We’re moving from Kentucky to Wisconsin in December, but orignially we’re from Florida. We have a Corolla and a Jetta, do we need to get a vehicle with a higher profile? Or can we just get ‘winter’ tires?
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You should be fine on true winter tires such as Blizzaks. http://www.tirerack.com/tires/tires.jsp?tireMake=Bridgestone&tireModel=Blizzak+WS-50
You can get good deals on 4 tires and wheel packages from places like The Tire Rack; http://www.tirerack.com/winter/index.jsp
Now if you are on a hill and need to get out no matter the snow depth…
I live in WI, I do not know anyone with snow tires. I have had a myriad of vehicles over the years, and think if you have never driven in snow you will learn, but all vehicle cars and makes make it through very well, as the plows do a good job of keeping the roads passable. The only ones I see stuck are people who imho have no common sense. If there is a 3’ drift or windrow, don’t go there.
There are lots of Jetta’s and Corolla’s on the road in WI all winter long. As for snow tires, I prefer them but some folks swear they aren’t needed.
Traction is the name of the game in winter so if you don’t get snows you need to make sure your all season tires are in good shape with plenty of tread depth.
When you say “higher profile” I believe you’re talking about ground clearance and not awd/4wd. Technically speaking, a smaller car with the same ground clearance as a larger vehicle will do better in snow and rough road conditions…so in my experiences, my Corollas, Prisms etc, have been demonstratively better than my Accords with the same ground clearance in snow. Of course the tires were narrower with greater point loading, another deciding factor.
So don’t worry…stock up on polypropylene underwear and corduroys, you’ll need them more than a new car.
Kentucky body fluids will take a while for the viscosity to change.
Just move and work it out when you get there. Unless you have a special situation – e.g. steep driveway, long unplowed access road, etc, the Corolla and Jetta will probably be fine. After sizing up the situation, you may choose to get snow tires, but lots of folks in Vermont don’t bother.
I am going to guess you are going to move into a city. They have things up there called snow plows and they use them in the city to remove most of the snow off the roads. I would not worry about it until you get there and see what kind of problems you get.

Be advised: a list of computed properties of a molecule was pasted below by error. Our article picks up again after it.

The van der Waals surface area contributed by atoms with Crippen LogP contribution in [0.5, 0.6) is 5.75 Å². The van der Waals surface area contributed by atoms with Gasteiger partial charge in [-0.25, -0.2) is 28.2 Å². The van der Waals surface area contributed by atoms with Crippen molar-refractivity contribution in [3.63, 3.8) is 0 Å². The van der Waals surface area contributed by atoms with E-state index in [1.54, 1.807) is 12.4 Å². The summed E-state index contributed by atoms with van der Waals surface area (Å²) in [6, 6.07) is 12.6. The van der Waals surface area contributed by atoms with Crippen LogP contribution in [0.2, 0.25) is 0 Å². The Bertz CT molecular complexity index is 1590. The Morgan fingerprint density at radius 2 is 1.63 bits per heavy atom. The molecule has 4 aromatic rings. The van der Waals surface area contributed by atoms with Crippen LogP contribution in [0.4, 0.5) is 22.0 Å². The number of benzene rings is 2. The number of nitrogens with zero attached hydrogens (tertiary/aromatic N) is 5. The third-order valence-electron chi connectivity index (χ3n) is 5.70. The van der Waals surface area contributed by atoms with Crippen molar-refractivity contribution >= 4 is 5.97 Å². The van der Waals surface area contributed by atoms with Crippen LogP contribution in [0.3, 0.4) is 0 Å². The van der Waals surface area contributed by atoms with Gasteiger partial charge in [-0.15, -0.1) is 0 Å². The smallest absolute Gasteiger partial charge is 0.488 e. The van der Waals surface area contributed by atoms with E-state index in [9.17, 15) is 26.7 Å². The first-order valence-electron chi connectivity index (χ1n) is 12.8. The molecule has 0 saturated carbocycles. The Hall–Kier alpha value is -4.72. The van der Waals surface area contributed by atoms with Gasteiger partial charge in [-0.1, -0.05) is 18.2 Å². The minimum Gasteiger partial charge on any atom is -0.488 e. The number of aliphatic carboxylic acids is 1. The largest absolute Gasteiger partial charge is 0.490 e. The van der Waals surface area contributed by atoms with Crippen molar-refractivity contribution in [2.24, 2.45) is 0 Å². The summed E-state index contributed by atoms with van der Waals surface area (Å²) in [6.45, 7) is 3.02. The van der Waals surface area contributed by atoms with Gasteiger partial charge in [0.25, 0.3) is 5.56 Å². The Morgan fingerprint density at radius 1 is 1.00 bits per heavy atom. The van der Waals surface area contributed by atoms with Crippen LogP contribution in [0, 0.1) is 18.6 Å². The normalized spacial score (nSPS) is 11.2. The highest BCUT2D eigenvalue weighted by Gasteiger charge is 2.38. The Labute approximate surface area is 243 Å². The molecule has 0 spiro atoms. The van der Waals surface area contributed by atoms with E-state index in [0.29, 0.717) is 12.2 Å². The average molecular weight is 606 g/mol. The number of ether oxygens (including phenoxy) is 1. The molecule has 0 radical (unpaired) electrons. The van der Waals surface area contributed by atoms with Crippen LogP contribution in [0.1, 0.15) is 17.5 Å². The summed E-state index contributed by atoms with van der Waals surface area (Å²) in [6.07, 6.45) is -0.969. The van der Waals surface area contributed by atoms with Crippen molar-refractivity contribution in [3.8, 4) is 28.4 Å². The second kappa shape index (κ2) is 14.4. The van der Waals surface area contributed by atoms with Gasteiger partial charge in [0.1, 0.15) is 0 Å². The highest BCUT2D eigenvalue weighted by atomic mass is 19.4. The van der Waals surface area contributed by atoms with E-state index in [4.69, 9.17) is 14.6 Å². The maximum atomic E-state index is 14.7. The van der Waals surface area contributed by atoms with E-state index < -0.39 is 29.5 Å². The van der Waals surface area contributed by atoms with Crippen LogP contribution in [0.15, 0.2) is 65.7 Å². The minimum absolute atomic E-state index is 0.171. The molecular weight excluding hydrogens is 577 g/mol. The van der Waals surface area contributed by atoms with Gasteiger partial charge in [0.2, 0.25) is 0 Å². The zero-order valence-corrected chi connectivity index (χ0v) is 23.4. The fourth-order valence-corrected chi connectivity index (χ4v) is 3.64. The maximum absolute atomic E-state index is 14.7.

They drive lots of Corollas and Jettas in Wisconsin.
I am going to guess you will want a set of FOUR real winter tyres (not all season), but it would be better to wait until you are there to buy as they are likely to have better selection and choice.
The winter tires are a great idea. They’ll give you added margin for error while you learn to drive on slippery roads.
Added clearance is completely unnecessary. Corollas and Jettas are common up here in NH, and I’m sure they are in Wisconson too. They probably even have more clearance than my current car, a Scion tC, and I have absolutely no problems in the winter with the Scion.
Oh, and since you’re moving there in December, let me suggest that you also fill the windshield washer system with “winter mix” formula (squirt some to move it through the tubes) so it doesn;t freeze up and replace the wiper blades with rubber booted winter blades so they don’t ice up. You’ll likely need to wait until you get here to get these items, but don’t delay in doing these chores once you arrive.
Thank you everyone for the advice. I am taking good notes and looking forward to cheese & beer.
Well, I don’t know about wisconsin, but I’m guessing Eastern Ontario is just as cold if not colder.
Both my neighbours swear they don’t need winter tires. Baloney I say, I got my set of winter tires at walmart, for like $300 and let me tell you, on icy hills the difference is night and day.
Typically FWD cars do better than RWD, but driving in the snow is ALL about discretion. If you don;t use it, you will either crash or get stuck.
Tons of corolla’s and Jetta’s ply ontario’s roads all year long. Corvettes, Mustangs and Camaro’s on the otherhand are better save for summer.
Watch out the first time it snows when some drivers will slide right through an intersection. Try not to drive when the roads are slippery, like when the temperature will get down to 31 degrees at night. Slide all over the place if the roads are wet.